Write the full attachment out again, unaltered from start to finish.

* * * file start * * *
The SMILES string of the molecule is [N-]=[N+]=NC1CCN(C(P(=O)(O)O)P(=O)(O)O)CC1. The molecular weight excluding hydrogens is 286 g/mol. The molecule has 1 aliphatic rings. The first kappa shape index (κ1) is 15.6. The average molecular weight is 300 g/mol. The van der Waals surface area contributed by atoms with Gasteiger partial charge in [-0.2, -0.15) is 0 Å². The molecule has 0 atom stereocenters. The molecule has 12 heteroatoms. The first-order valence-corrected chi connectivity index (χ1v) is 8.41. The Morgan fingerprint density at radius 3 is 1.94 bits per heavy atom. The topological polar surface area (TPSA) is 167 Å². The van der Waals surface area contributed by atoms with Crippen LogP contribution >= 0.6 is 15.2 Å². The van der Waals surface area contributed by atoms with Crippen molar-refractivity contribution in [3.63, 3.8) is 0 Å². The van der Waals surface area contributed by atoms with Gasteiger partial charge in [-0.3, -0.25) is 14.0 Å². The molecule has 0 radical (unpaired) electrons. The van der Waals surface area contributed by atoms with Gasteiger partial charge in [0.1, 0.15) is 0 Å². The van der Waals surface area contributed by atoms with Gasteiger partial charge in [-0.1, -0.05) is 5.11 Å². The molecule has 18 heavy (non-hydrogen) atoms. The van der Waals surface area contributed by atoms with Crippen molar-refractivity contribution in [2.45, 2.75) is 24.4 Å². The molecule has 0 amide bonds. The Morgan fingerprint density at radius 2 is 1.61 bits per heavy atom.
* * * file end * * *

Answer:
The SMILES string of the molecule is [N-]=[N+]=NC1CCN(C(P(=O)(O)O)P(=O)(O)O)CC1. The molecular weight excluding hydrogens is 286 g/mol. The molecule has 1 aliphatic rings. The first kappa shape index (κ1) is 15.6. The average molecular weight is 300 g/mol. The van der Waals surface area contributed by atoms with Gasteiger partial charge in [-0.2, -0.15) is 0 Å². The molecule has 0 atom stereocenters. The molecule has 12 heteroatoms. The first-order valence-corrected chi connectivity index (χ1v) is 8.41. The Morgan fingerprint density at radius 3 is 1.94 bits per heavy atom. The topological polar surface area (TPSA) is 167 Å². The van der Waals surface area contributed by atoms with Crippen LogP contribution >= 0.6 is 15.2 Å². The van der Waals surface area contributed by atoms with Crippen molar-refractivity contribution in [3.63, 3.8) is 0 Å². The van der Waals surface area contributed by atoms with Gasteiger partial charge in [-0.3, -0.25) is 14.0 Å². The molecule has 0 radical (unpaired) electrons. The van der Waals surface area contributed by atoms with Gasteiger partial charge in [0.1, 0.15) is 0 Å². The van der Waals surface area contributed by atoms with Gasteiger partial charge in [-0.1, -0.05) is 5.11 Å². The molecule has 18 heavy (non-hydrogen) atoms. The van der Waals surface area contributed by atoms with Crippen molar-refractivity contribution in [2.45, 2.75) is 24.4 Å². The molecule has 0 amide bonds. The Morgan fingerprint density at radius 2 is 1.61 bits per heavy atom.